From a very early point, even before the 2012 season began, we were reminded to remain realistic. Not pessimistic -- there is an important difference -- but I don't think anyone's forgotten Jack Zduriencik saying "let's not kid ourselves" to a room full of media members. This was never the Mariners' target year for contention. This was to be a crucial year on the path toward contention, but 2012 was to be a means and not an end.
Of course, what 2012 went on to show us was that it doesn't really matter what you think of your team before the start of the season because sometimes the Orioles make the playoffs and sometimes the Angels don't. Baseball is just full of surprises, like a really old jug of milk, and this year saw the Orioles and the Athletics qualify for the tournament after starting out as projected cellar-dwellers. Presumably, they urged people to be realistic at the outset. Words are words and then actions are actions, and you never know when a season might turn into a glorious miracle.
But we didn't get ahead of ourselves. Everybody always entertains the idea of contention at the get-go, because you might as well, but we knew what to expect and what to hope for. In a season like this, we all wanted the Mariners to win, but failing that, we all wanted to see the young Mariners show signs of development. That was the point. We wanted to see the potential building blocks become certain, reliable building blocks, so that 2013 could be better than 2012, and so that 2014 could be better than 2013.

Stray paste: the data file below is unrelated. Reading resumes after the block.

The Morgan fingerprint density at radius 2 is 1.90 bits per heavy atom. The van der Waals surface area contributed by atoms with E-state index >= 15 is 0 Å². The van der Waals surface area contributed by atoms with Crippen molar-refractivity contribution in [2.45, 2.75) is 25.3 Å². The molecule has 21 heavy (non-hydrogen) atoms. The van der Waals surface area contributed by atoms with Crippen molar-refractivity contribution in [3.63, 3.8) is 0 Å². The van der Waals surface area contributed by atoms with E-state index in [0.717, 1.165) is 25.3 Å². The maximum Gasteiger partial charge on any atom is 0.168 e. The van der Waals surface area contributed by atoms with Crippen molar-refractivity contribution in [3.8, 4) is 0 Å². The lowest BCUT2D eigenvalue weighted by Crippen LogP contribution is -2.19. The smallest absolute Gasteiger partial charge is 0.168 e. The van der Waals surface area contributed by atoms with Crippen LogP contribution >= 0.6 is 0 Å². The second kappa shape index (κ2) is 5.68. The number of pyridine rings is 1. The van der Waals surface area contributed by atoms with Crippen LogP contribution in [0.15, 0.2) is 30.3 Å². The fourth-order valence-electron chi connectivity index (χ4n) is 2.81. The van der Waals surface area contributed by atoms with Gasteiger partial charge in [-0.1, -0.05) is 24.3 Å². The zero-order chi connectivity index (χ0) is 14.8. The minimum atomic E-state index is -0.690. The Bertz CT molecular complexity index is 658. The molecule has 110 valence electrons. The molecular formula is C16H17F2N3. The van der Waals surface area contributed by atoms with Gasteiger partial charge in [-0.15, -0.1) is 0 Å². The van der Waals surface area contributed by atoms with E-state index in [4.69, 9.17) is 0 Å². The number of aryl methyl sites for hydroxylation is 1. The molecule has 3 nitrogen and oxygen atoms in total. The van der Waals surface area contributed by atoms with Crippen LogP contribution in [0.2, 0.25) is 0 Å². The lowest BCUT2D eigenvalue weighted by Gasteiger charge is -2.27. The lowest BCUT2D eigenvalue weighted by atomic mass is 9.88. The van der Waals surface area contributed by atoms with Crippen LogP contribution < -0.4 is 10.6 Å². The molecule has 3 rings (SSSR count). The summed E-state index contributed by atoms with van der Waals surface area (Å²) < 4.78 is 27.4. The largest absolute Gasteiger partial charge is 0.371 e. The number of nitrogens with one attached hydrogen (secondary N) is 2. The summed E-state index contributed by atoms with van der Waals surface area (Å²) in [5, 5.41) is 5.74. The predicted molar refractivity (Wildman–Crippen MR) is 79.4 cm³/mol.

On April 11, the Mariners were playing the Rangers in Texas, and the Mariners were 3-3. The season was just shifting from feeling novel to feeling routine, and it was new enough that we could still pretend like the Mariners had a prayer of sticking around. After every win we could say "all these wins count and the Mariners couldn't have done more than they did." Playing the Rangers was a good test. We knew the Rangers would probably win the division; these games provided an opportunity to see how the Mariners stacked up. After the first two games of the series, the Mariners were 0-2, but they were both winnable games, and this third one was just another shot. It'd be a test for the Mariners as a team, and a test for the Mariners as individual players.
Texas took an early 1-0 lead and it held that way into the top of the fourth. That's when Justin Smoak led off with a double against Colby Lewis. Smoak ripped a low changeup on a line into right, and that was encouraging for us, since, again, we were just in it for the encouraging signs. Remember, this was April, and this was the seventh game of the year. Smoak hadn't let us down again yet. Hopes were high and line-drive doubles are good. Said Mike Blowers upon viewing the instant replay:
Again, he's just trying to quiet his lower half and use his hands a little bit more. And it's starting to come around for him.
Mike Blowers, on Justin Smoak, on April 11, 2012. "It's starting to come around for him." From April 12 through the rest of the month, Smoak batted .176 with two extra-base hits. It's funny how things sound and look in hindsight. Anyhow, after Smoak was Kyle Seager. Remember early-season Kyle Seager? Early-season Kyle Seager made contact with everything and hit everything on a line. You could've used his bat for laser tag. Coming in, we didn't know what to expect from Seager, but early indications were positive and we were happy to see positives.